In this lecture, we'll focus on the
Principles of Cytokine-Receptor Interactions and Signal Transduction.
The word cytokines in Greek is cyto means cells,
and kinos means movement.
Cytokines are small proteins released by cells of the immune system for
intercellular communication in the generation of an immune response.
Traditional hormones are secreted by glands into
the bloodstream to act on distant cells in the so-called endocrine fashion.
Cytokines differ from classical hormones in that they are produced by
a number of tissues or cell types rather than by specialized glands.
They generally act locally in paracrine acting on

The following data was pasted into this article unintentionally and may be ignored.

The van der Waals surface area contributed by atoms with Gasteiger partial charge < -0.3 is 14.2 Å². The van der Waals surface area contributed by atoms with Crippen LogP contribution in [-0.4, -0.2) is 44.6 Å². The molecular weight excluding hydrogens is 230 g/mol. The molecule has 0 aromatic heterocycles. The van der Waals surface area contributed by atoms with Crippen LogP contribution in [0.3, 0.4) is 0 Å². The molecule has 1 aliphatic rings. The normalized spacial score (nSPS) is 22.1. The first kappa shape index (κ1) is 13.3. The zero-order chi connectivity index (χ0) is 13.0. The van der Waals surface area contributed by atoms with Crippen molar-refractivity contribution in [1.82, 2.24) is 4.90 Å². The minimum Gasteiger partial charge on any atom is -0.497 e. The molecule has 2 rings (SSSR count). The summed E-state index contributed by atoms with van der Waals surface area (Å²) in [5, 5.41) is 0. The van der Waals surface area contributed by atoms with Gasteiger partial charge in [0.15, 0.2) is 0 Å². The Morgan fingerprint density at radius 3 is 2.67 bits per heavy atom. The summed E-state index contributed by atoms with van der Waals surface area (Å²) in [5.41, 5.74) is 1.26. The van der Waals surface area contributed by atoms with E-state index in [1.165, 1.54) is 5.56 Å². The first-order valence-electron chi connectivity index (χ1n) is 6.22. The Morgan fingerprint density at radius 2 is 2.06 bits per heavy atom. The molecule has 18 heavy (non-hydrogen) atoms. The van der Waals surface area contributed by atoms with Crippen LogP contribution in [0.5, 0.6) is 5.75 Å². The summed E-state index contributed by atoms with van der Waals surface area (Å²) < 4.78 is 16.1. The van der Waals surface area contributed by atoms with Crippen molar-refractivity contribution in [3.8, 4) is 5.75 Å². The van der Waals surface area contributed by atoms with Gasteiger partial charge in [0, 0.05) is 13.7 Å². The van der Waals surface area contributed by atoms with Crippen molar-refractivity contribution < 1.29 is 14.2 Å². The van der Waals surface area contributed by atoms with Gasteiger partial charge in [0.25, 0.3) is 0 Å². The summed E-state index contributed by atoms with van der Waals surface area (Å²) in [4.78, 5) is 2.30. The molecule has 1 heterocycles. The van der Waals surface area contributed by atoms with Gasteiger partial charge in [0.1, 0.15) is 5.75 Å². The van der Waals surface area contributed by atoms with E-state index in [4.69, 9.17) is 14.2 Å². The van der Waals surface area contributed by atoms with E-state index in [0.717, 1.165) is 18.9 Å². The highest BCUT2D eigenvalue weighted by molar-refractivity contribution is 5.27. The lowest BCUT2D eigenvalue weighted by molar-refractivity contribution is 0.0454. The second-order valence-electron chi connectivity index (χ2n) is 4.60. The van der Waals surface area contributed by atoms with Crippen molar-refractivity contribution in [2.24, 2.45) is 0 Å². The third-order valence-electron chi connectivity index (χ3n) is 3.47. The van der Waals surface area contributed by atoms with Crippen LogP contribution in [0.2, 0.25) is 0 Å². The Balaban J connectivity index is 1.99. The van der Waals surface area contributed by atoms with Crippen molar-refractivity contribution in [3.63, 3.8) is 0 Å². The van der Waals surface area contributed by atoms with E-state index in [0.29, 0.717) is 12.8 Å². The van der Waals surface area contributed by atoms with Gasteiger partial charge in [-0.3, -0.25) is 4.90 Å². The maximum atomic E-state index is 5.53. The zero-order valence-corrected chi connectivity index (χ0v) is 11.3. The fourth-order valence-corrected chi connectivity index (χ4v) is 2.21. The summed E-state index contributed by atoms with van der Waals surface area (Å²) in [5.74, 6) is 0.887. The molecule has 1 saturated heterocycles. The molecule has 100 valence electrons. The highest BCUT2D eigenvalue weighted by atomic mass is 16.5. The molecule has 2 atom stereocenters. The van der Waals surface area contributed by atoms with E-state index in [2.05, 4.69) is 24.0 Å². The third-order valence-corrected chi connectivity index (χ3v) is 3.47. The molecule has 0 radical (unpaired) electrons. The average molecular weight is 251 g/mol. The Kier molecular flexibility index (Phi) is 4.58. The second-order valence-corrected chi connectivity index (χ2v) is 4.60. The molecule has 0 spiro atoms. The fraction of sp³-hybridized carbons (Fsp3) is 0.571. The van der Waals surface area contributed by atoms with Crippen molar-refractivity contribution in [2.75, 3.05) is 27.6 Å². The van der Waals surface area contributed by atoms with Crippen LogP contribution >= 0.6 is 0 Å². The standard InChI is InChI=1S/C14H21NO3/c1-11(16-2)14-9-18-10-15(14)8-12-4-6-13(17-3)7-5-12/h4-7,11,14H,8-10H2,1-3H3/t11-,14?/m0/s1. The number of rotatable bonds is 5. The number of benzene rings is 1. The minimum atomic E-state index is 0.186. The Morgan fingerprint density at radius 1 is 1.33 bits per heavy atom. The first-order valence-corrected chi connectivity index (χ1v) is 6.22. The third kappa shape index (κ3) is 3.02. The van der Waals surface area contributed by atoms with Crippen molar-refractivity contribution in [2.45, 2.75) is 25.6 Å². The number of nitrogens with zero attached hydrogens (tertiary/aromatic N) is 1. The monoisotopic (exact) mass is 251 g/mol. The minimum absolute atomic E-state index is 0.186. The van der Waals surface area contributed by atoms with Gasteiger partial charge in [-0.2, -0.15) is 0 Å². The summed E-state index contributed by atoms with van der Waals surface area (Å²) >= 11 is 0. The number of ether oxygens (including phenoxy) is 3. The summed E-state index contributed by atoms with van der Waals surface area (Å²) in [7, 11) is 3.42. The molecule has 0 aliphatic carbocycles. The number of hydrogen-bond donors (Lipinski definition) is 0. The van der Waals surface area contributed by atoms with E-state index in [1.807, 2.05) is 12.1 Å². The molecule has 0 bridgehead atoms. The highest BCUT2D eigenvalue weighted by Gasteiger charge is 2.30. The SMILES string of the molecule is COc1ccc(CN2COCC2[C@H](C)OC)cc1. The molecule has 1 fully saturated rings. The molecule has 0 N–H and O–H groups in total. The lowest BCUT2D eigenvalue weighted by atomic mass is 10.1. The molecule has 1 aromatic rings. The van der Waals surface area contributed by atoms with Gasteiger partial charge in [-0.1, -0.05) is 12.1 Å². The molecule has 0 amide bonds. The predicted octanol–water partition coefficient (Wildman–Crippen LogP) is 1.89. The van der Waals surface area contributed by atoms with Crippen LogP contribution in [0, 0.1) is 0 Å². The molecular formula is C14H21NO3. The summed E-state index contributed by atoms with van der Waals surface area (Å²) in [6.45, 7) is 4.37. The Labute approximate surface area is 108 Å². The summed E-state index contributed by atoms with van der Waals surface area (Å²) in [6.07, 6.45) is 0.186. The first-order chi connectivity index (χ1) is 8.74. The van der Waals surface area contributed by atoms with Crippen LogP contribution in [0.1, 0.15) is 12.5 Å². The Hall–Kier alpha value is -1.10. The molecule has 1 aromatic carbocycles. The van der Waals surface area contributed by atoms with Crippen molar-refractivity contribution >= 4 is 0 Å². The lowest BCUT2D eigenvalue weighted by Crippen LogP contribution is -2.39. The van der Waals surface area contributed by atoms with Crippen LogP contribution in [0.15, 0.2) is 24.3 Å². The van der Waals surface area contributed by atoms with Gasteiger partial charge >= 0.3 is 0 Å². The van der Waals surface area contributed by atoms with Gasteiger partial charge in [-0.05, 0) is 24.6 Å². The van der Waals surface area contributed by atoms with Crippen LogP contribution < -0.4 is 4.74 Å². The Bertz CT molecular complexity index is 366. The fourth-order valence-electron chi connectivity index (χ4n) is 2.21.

nearby cells or autocrine manner acting on cells that secrete them.
Since cytokines play fundamental roles in the immune response,
I'll first briefly introduce our immune system.
There are two arms to our human immune system.
Innate immunity is what we're born with.
It is highly conserved.
It is our first-line host defense against
an infection through pattern recognition of conserved
the molecules associated with microorganisms,
the microbial non-self by our pattern recognition receptors.
Innate immunity is linked to adaptive immunity
through the activation of professional antigen-presenting cells.
Adaptive immunity elicits specific immune responses against
the specific antigens through the activation of T and B lymphocytes.
It is critical to note that adaptive immunity also feeds
back to innate immunity through both humoral and cellular responses.
Numerous studies have now indicated that this dysregulation of
either innate or adaptive immunity can lead to
autoimmune inflammatory diseases and also contribute to tumorigenesis.